The split dollar arrangement uses the loan method. The loan is repayable at Joe’s death. The interest will accumulate each year at the current long-term AFR of 2.5 percent. The loan is a single loan agreement executed currently but with annual disbursements. . Under the new employment agreement, Joe will forgo $500,000 each year. The loan will provide for the capitalization of interest payments at 2.5 percent per year which will be repaid at Joe’s death. Joe will not have any income or gift tax consequences under the arrangement.
Under the arrangement, Acme University will have a collateral assignment interest in the policy equal to the greater of the policy cash value or policy’s cumulative premiums plus accrued interest. Acme’s access to the cash value is restricted under the arrangement until the earlier of the termination of the split dollar agreement, surrender of the policy or death of the insured, Joe Smith.
The University has also adopted a death benefit only (DBO) Plan which provides a lump sum payment to the Smith Family Trust at Joe’s death. Assuming death at age 85, the family can expect a single payment of $11.7 million. The payment is subject to income taxation but not estate taxation. The trustee may also elect to receive the payment over a five year period.
The Smith Family Trust as the policyholder will have an interest in the policy cash value for the cash value accrual in excess of premiums and 2.5 percent annual interest. The Trust will have a death benefit of $15 million less the accumulated loan principal and interest. The projected cash value at age 70 assuming an investment return of 8 percent is 9.5 million. The excess cash value over the University’s interest is $4 million.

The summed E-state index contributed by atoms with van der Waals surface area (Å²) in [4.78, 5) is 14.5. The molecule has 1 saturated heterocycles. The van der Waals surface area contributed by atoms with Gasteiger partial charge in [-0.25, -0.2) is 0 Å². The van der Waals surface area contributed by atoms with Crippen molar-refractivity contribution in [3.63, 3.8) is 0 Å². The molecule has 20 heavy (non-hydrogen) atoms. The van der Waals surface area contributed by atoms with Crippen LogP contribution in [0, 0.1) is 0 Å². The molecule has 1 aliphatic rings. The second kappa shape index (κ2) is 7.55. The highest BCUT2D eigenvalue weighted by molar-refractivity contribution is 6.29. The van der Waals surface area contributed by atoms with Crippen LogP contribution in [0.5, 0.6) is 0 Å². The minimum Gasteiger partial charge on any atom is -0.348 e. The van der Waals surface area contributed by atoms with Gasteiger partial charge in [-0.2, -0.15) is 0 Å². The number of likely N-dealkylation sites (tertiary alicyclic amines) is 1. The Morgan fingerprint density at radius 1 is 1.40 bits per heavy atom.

The projected death benefit is still $15 million greater than the University’s collateral assignment interest in the policy at retirement. The excess cash value within the policy provides Joe with an additional $250,000 of tax free retirement income for a ten year period at retirement. At Joe’s death the family will receive the DBO payment as well as the death benefit payment to the Trust.
Under the arrangement, Joe has had no tax consequences for either income or a gift tax purpose as the loan was fixed at the long term AFR - $2.5 million.
It is not easy to attract and retain top executive talent in the tax exempt world. Part of the equation is the attraction of the employment opportunity. The other part of it is how long will it last and what does the executive get to receive and show for my effort. The difficult and political terrain of the tax exempt world makes it difficult to pay senior leaders well without attracting a lot of moaning and groaning from the Peanut Gallery.
As a result, it is incumbent to use compensation methods that do not attract a lot of attention for compliance reporting purposes while providing senior management with long term security and benefits. The split dollar arrangement described above accomplishes these objectives while providing substantial benefits. The long term benefits rival those of the corporate executive without the volatility of corporate politics and watching the price of company stock doing somersaults and acrobatics.